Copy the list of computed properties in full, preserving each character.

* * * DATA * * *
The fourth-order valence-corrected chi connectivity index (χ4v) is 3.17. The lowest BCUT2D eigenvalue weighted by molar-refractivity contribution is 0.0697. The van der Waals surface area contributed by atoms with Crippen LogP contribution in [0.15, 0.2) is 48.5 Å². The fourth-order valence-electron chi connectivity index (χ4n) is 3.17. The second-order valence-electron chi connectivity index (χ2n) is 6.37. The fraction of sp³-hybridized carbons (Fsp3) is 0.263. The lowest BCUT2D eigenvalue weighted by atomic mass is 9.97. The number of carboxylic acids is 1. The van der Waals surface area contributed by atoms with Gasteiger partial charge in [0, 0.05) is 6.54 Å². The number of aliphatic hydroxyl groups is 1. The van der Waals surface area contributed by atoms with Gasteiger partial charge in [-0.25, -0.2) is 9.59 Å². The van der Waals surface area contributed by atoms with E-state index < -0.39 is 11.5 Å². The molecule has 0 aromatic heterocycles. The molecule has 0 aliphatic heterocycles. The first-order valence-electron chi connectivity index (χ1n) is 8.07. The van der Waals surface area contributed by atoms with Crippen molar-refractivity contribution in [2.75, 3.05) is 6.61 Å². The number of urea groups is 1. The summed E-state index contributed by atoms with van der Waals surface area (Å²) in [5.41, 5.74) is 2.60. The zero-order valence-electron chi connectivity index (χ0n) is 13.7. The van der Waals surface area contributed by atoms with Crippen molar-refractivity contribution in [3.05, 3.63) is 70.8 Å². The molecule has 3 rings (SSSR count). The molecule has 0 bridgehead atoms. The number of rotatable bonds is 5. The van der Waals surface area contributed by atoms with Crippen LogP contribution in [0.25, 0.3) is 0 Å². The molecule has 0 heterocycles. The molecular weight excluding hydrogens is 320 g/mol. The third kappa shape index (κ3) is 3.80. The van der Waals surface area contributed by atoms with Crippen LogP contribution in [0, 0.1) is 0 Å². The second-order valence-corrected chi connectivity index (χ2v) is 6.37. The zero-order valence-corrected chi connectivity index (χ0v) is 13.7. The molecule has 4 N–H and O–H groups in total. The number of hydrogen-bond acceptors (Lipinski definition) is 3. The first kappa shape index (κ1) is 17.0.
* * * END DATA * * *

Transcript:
The fourth-order valence-corrected chi connectivity index (χ4v) is 3.17. The lowest BCUT2D eigenvalue weighted by molar-refractivity contribution is 0.0697. The van der Waals surface area contributed by atoms with Crippen LogP contribution in [0.15, 0.2) is 48.5 Å². The fourth-order valence-electron chi connectivity index (χ4n) is 3.17. The second-order valence-electron chi connectivity index (χ2n) is 6.37. The fraction of sp³-hybridized carbons (Fsp3) is 0.263. The lowest BCUT2D eigenvalue weighted by atomic mass is 9.97. The number of carboxylic acids is 1. The van der Waals surface area contributed by atoms with Gasteiger partial charge in [0, 0.05) is 6.54 Å². The number of aliphatic hydroxyl groups is 1. The van der Waals surface area contributed by atoms with Gasteiger partial charge in [-0.25, -0.2) is 9.59 Å². The van der Waals surface area contributed by atoms with E-state index < -0.39 is 11.5 Å². The molecule has 0 aromatic heterocycles. The molecule has 0 aliphatic heterocycles. The first-order valence-electron chi connectivity index (χ1n) is 8.07. The van der Waals surface area contributed by atoms with Crippen molar-refractivity contribution in [2.75, 3.05) is 6.61 Å². The number of urea groups is 1. The summed E-state index contributed by atoms with van der Waals surface area (Å²) in [5.41, 5.74) is 2.60. The zero-order valence-electron chi connectivity index (χ0n) is 13.7. The van der Waals surface area contributed by atoms with Crippen molar-refractivity contribution in [3.05, 3.63) is 70.8 Å². The molecule has 3 rings (SSSR count). The molecule has 0 bridgehead atoms. The number of rotatable bonds is 5. The van der Waals surface area contributed by atoms with Crippen LogP contribution in [0.25, 0.3) is 0 Å². The molecule has 0 heterocycles. The molecular weight excluding hydrogens is 320 g/mol. The third kappa shape index (κ3) is 3.80. The van der Waals surface area contributed by atoms with Crippen LogP contribution in [0, 0.1) is 0 Å². The second-order valence-corrected chi connectivity index (χ2v) is 6.37. The zero-order valence-corrected chi connectivity index (χ0v) is 13.7. The molecule has 4 N–H and O–H groups in total. The number of hydrogen-bond acceptors (Lipinski definition) is 3. The first kappa shape index (κ1) is 17.0.